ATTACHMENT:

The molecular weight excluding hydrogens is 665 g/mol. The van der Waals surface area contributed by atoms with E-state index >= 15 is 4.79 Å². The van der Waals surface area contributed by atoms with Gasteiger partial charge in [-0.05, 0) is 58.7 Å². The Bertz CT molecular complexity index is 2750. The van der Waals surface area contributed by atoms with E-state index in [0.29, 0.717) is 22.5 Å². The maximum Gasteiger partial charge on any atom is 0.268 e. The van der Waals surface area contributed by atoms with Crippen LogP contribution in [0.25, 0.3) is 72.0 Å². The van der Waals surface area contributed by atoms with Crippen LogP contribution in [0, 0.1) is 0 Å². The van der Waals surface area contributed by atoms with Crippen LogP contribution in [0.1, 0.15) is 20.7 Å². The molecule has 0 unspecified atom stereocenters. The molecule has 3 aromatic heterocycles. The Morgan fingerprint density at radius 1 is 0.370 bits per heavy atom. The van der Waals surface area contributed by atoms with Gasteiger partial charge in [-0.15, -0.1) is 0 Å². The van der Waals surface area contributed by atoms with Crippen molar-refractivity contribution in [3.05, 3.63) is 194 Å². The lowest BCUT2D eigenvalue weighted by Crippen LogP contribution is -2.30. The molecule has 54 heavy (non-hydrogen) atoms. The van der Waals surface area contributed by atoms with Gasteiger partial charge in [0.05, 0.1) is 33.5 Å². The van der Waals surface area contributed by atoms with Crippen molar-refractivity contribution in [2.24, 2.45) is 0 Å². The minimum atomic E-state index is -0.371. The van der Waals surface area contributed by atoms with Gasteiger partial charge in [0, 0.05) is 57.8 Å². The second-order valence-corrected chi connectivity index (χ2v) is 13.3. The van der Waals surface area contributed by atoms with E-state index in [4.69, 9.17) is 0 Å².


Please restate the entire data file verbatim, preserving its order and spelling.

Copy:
The molecular weight excluding hydrogens is 665 g/mol. The van der Waals surface area contributed by atoms with E-state index >= 15 is 4.79 Å². The van der Waals surface area contributed by atoms with Gasteiger partial charge in [-0.05, 0) is 58.7 Å². The Bertz CT molecular complexity index is 2750. The van der Waals surface area contributed by atoms with E-state index in [0.29, 0.717) is 22.5 Å². The maximum Gasteiger partial charge on any atom is 0.268 e. The van der Waals surface area contributed by atoms with Crippen LogP contribution in [0.25, 0.3) is 72.0 Å². The van der Waals surface area contributed by atoms with Crippen LogP contribution in [0, 0.1) is 0 Å². The van der Waals surface area contributed by atoms with Crippen LogP contribution in [0.1, 0.15) is 20.7 Å². The molecule has 0 unspecified atom stereocenters. The molecule has 3 aromatic heterocycles. The Morgan fingerprint density at radius 1 is 0.370 bits per heavy atom. The van der Waals surface area contributed by atoms with Gasteiger partial charge in [-0.15, -0.1) is 0 Å². The van der Waals surface area contributed by atoms with Crippen molar-refractivity contribution in [3.05, 3.63) is 194 Å². The lowest BCUT2D eigenvalue weighted by Crippen LogP contribution is -2.30. The molecule has 54 heavy (non-hydrogen) atoms. The van der Waals surface area contributed by atoms with Gasteiger partial charge in [0.05, 0.1) is 33.5 Å². The van der Waals surface area contributed by atoms with Crippen molar-refractivity contribution in [2.24, 2.45) is 0 Å². The minimum atomic E-state index is -0.371. The van der Waals surface area contributed by atoms with Gasteiger partial charge in [0, 0.05) is 57.8 Å². The second-order valence-corrected chi connectivity index (χ2v) is 13.3. The van der Waals surface area contributed by atoms with E-state index in [4.69, 9.17) is 0 Å².